Did The FBI Know That Shaw was Bertrand?
Updated: Oct 9, 2021
An important question is whether the FBI knew that Clay Shaw was the elusive Clay Bertrand. Here's an FBI memo from March 2, 1967 that seems to indicate they did have information that Shaw was Bertrand.
We can see that one source was Aaron Kohn, head of the Metropolitan Crime Commision. But, who was the other source that Shaw was Bertrand? In an FBI Airirtel, we see that the source was informant 1309-C, which is none other than Joseph Oster, who had once worked for Guy Banister.
So, we can clearly see that Aaron Kohn's identification of Shaw as Bertrand was only based on news sources. New Orleans was a cauldron of rumor, innuendo, and gossip (Indeed, the New Orleans States-Item mentioned Clay Bertrand in a news article on February 22, 1967), and so, Kohn heard from his sources that Shaw was Bertrand. But, he had no special knowledge on that front. Indeed, I have gone through the memos he wrote for the Metropolitan Crime Commission at the National Archives, and I can ensure you that he never believed that Shaw was Bertrand.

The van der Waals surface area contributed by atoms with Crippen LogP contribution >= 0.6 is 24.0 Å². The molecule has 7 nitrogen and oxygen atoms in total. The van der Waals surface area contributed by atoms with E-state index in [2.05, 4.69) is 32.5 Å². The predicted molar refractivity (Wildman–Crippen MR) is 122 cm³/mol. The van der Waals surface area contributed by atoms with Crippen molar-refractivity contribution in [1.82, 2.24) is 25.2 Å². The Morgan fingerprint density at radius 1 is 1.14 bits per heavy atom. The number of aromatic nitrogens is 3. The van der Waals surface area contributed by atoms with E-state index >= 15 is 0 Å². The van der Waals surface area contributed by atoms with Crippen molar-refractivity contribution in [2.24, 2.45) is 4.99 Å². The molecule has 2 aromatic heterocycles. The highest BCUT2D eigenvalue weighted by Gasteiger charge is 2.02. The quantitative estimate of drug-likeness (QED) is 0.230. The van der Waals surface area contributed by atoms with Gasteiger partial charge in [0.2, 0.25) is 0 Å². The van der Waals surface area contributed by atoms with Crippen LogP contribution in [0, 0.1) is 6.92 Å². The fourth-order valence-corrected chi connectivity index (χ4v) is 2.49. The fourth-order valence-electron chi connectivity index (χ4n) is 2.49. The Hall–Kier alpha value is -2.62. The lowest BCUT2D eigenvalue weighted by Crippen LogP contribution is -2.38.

Now, about source 1309-C. Why did he believe that Shaw was Bertrand? And who was 1309-C?
Again, according to news sources.
And, who is 1309-C? The FBI's file on 1309-C was 137-2409.
Joseph Oster also talked to Jim Garrison. Here is his statement to the D.A.'s office:
Nothing here about knowing who Clay Bertrand was. That's because it was December 1966 and no one was talking about Bertrand.
Note that Raymond Beck, a former special agent, was now working for Garrison, and informing on what was going on. Also, check out the third page of the memo, Oster states that Jack Martin and Joseph Newbrough [who also had worked for Banister] are "both known to him and personally regards them as mental cases." As you might know, most of Garrison's initial information in his investigation came from Jack Martin.